Undergraduate Blog / Defining Your Babson

Social Networking Should Not be About You

Hate to break it to you but social networking is not about you. Instagram, in some peoples perspectives, affirms your worth, or unworth, through the amount of likes and follows you receive. LinkedIn may internally validate your ego in you believing you are more important, or more acknowledged than the day before. Though it is true you may be more acknowledged in that one moment, the question we have to ask ourselves is how real is that connection? When I mean real, I mean, how genuine is that connection… or follow… or like? Though there is beauty in being able to connect with someone instantaneously through social networking platforms, we must question the genuineness in how we take steps to develop our professional network. In order to ask how we are taking steps to expand our professional network, we must understand what professional networking context we are in. I have identified three separate contexts that all have a place for professional networking if done appropriately.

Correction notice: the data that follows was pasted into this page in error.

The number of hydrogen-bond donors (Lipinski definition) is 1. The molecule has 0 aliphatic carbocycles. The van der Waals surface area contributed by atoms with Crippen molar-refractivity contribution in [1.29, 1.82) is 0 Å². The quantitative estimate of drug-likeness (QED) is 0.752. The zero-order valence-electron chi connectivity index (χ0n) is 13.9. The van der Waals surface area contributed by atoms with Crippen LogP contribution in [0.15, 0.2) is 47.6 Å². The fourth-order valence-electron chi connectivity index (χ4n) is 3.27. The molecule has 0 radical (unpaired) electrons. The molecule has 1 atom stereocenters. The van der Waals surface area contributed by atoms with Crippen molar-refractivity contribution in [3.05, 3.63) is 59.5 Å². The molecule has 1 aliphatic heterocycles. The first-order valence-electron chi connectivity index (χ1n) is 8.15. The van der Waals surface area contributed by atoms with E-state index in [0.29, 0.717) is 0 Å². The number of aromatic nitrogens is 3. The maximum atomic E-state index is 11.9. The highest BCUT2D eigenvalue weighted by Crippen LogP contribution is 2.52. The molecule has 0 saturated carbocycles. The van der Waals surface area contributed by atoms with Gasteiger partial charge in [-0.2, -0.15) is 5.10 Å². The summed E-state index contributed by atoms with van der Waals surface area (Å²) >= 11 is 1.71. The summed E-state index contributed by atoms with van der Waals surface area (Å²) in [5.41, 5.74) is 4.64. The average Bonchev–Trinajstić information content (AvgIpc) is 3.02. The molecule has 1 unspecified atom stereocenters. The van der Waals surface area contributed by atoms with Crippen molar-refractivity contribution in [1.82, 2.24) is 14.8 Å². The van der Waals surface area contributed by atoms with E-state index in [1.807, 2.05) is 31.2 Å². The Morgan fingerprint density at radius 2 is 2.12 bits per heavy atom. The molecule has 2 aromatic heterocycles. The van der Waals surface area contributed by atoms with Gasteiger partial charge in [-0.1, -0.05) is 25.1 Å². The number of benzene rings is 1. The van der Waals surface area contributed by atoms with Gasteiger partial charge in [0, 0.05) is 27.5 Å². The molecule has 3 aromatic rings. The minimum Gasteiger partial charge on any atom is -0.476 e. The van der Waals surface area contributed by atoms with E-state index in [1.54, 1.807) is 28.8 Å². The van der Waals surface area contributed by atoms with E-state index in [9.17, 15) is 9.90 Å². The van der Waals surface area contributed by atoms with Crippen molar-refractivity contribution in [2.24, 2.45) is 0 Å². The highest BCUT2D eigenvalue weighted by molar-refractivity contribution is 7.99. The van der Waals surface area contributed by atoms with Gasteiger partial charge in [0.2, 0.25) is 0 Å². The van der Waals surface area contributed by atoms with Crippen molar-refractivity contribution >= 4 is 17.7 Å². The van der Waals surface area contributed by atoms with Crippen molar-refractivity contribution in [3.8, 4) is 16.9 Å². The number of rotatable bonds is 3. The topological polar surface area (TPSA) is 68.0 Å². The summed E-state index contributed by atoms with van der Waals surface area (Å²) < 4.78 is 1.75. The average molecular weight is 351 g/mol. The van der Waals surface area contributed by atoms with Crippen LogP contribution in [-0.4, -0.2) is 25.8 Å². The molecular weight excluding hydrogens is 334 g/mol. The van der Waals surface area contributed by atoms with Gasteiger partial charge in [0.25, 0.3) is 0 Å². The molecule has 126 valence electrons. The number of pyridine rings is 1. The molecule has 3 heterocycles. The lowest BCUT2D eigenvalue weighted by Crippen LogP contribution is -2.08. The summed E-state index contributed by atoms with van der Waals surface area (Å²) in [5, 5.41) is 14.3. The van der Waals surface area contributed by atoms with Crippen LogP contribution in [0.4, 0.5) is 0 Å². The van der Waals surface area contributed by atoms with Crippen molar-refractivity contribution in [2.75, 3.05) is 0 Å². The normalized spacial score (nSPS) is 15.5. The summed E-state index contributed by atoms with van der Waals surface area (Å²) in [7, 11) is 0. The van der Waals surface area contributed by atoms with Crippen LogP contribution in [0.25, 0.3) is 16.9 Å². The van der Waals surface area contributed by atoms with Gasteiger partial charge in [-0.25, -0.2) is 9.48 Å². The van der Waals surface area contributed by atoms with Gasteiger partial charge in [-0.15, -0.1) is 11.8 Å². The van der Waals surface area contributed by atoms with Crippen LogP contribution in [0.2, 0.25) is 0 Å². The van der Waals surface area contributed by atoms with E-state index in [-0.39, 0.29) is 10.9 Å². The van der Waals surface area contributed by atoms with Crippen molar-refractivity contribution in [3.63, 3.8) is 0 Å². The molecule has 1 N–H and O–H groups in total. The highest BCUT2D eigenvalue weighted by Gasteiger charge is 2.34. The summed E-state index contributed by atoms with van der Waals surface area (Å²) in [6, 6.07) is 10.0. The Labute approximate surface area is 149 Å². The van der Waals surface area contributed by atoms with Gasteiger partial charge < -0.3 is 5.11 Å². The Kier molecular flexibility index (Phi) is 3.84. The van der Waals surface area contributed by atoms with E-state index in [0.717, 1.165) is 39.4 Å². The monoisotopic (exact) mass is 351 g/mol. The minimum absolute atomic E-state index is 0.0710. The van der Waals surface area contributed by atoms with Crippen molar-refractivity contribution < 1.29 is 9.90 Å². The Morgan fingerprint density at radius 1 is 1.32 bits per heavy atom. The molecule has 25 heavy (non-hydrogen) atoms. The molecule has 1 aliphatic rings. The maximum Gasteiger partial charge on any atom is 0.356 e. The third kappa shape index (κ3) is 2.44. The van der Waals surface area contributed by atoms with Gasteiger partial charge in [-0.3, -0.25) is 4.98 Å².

First context where professional networking is appropriate is your intimate, day to day work environment. When you start working side by side with different coworkers, or intermingling with different departments amongst the organization, connecting with someone I work with has been as simple as searching their name in the search bar on LinkedIn and clicking the connect button. Another step I have taken to develop my professional network is staying after hours. My intentions were not to expand my professional network. It was to genuinely get to know the people I work with on a more intimate, personal level. However, it just so happens that doing this can expand my professional network. I have had so many beautiful, unplanned conversations after work. Though a typical work day is from 9:00 a.m. to 5:00 p.m, I have often stayed til 6:00 p.m. and 7:00 p.m. having deep, heartfelt conversations. What is great about sacrificing time to stay later is I get to have conversations with people in different roles in the corporation. As well, I get to see what is going on past hours, which then leads to me meeting people I do not get to typically interact with during the regular workday. Furthermore, another additional way I have taken steps to develop my social network is by bringing creative entrepreneurial thought and action to my workplace. For example, if I take photos of people outside work, I make it a priority to share those photos and videos with the individuals I spent time with.